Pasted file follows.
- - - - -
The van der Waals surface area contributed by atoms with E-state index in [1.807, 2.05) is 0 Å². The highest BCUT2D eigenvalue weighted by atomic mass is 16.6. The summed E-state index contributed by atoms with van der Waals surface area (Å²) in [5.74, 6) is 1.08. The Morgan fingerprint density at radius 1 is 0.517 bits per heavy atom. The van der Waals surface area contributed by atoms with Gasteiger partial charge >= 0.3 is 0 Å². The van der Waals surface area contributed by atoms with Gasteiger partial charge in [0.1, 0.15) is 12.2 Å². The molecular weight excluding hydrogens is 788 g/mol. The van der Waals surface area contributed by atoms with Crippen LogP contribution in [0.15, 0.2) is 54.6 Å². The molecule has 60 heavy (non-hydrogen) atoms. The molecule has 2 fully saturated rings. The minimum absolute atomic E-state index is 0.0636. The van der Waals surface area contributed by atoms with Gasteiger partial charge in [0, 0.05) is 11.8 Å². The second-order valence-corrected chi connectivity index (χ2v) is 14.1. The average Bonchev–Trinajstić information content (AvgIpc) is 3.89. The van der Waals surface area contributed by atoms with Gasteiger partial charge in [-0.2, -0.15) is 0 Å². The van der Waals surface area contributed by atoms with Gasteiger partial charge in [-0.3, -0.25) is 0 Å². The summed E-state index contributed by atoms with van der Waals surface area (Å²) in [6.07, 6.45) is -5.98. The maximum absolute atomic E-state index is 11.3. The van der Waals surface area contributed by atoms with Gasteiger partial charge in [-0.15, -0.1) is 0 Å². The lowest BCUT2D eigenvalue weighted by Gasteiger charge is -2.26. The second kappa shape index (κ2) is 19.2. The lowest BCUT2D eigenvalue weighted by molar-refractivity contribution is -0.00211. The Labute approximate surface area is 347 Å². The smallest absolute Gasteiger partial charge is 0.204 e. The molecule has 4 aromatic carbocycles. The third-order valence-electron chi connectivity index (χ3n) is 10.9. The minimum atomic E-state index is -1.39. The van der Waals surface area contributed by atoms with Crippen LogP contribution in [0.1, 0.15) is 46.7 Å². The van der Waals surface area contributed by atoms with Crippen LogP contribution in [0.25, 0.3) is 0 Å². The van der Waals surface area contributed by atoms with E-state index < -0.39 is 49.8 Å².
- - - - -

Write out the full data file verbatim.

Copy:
The van der Waals surface area contributed by atoms with E-state index in [1.807, 2.05) is 0 Å². The highest BCUT2D eigenvalue weighted by atomic mass is 16.6. The summed E-state index contributed by atoms with van der Waals surface area (Å²) in [5.74, 6) is 1.08. The Morgan fingerprint density at radius 1 is 0.517 bits per heavy atom. The van der Waals surface area contributed by atoms with Gasteiger partial charge >= 0.3 is 0 Å². The van der Waals surface area contributed by atoms with Gasteiger partial charge in [0.1, 0.15) is 12.2 Å². The molecular weight excluding hydrogens is 788 g/mol. The van der Waals surface area contributed by atoms with Crippen LogP contribution in [0.15, 0.2) is 54.6 Å². The molecule has 60 heavy (non-hydrogen) atoms. The molecule has 2 fully saturated rings. The minimum absolute atomic E-state index is 0.0636. The van der Waals surface area contributed by atoms with Gasteiger partial charge in [0, 0.05) is 11.8 Å². The second-order valence-corrected chi connectivity index (χ2v) is 14.1. The average Bonchev–Trinajstić information content (AvgIpc) is 3.89. The van der Waals surface area contributed by atoms with Gasteiger partial charge in [-0.2, -0.15) is 0 Å². The van der Waals surface area contributed by atoms with Gasteiger partial charge in [-0.3, -0.25) is 0 Å². The summed E-state index contributed by atoms with van der Waals surface area (Å²) in [6.07, 6.45) is -5.98. The maximum absolute atomic E-state index is 11.3. The van der Waals surface area contributed by atoms with Gasteiger partial charge in [-0.15, -0.1) is 0 Å². The lowest BCUT2D eigenvalue weighted by Gasteiger charge is -2.26. The second kappa shape index (κ2) is 19.2. The lowest BCUT2D eigenvalue weighted by molar-refractivity contribution is -0.00211. The Labute approximate surface area is 347 Å². The smallest absolute Gasteiger partial charge is 0.204 e. The molecule has 4 aromatic carbocycles. The third-order valence-electron chi connectivity index (χ3n) is 10.9. The minimum atomic E-state index is -1.39. The van der Waals surface area contributed by atoms with Crippen LogP contribution in [0.1, 0.15) is 46.7 Å². The van der Waals surface area contributed by atoms with Crippen LogP contribution in [0.25, 0.3) is 0 Å². The van der Waals surface area contributed by atoms with E-state index < -0.39 is 49.8 Å².